I/R injury is considered as a significant factor in the development of PI. Since PIs show fundamental differences in disease etiology compared to other injuries studied in the wound healing field, including excisions and burns, we decided to investigate specific components of disease that were more unique to PI, namely changes to tissue vascularity and vessel extravasation. sICAM-1, elevated in PI tissue in the presence of GzmB, has been identified as a marker of vascular inflammation23. In the current study, dermal Prussian blue staining was elevated in the presence of GzmB, suggesting GzmB contributes to increased vascular permeability and micro-hemorrhage in the context of PI.

GzmB-mediated fibronectin cleavage has been shown to release VEGF from fibronectin resulting in activation of VEGFR2 and increased vascular permeability32. Fibronectin exposed to GzmB also induces the release of VEGF from endothelial cells in culture32. Moreover, GzmB-mediated fibronectin cleavage in ApoE−/− excisional wounds has been proposed to delay excisional wound healing15. In the current study, fibronectin was reduced in PI tissue in the presence of GzmB, suggesting cleavage, while there was a corresponding increase in VEGF detection. GzmB therefore contributes to vessel damage in response to I/R injury, and therefore provides a contributing role to PI pathogenesis.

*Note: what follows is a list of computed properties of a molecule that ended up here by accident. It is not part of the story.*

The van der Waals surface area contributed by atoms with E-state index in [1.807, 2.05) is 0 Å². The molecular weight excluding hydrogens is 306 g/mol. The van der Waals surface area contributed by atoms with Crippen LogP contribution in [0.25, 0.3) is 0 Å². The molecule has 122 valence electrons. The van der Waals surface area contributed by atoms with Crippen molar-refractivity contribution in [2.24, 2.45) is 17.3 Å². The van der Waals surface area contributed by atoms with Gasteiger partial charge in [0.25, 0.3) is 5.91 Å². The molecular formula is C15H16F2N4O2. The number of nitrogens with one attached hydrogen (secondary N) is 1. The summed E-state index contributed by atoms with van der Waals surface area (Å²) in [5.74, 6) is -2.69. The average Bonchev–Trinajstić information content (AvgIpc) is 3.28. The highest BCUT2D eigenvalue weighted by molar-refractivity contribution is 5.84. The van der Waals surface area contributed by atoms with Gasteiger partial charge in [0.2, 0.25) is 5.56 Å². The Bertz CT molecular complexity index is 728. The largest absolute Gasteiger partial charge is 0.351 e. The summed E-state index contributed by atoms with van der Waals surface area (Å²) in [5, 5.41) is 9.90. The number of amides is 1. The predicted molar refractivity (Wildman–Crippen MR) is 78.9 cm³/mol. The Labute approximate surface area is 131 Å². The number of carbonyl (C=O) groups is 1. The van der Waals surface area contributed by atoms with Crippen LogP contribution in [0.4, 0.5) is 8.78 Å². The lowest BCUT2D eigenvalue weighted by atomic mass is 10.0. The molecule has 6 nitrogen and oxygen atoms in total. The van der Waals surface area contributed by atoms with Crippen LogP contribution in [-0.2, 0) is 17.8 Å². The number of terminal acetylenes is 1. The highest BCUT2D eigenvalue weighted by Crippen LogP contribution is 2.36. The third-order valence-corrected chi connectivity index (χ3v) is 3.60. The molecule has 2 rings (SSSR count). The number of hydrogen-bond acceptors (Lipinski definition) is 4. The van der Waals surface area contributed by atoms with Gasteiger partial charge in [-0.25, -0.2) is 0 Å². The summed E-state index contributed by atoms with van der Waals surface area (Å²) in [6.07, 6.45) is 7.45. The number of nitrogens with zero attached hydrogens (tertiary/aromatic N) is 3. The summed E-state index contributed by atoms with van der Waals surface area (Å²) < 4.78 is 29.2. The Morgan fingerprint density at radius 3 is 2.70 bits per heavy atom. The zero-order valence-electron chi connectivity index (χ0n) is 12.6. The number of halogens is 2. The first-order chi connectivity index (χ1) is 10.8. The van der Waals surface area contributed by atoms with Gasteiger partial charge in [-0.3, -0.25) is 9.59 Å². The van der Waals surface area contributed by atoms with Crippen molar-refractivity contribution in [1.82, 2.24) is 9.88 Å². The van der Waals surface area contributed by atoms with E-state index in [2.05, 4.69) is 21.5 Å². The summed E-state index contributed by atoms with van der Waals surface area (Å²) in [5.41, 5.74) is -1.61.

Several studies have proposed a role for GzmB in fibrosis (reviewed in ref. 6). GzmB expression is upregulated in the infiltrating lymphocytes of lung tissue from patients with idiopathic pulmonary fibrosis compared with normal lung parenchyma33. In a cardiac model of fibrosis, genetic GzmB deficiency led to reduced angiotensin II-induced cardiac hypertrophy and less fibrotic activity13. In the current analysis of PI tissue during the late-stage remodeling phase of wound repair, DKO mice displayed reduced deposition of immature collagen and decreased detection of myofibroblasts. Additional markers of fibrosis and scarring, namely TIMP-1 and TREM-1 were also identified as being elevated in the presence of GzmB. Together, this suggests that GzmB appears to have an important contribution to the development of fibrosis in skin following exposure to I/R.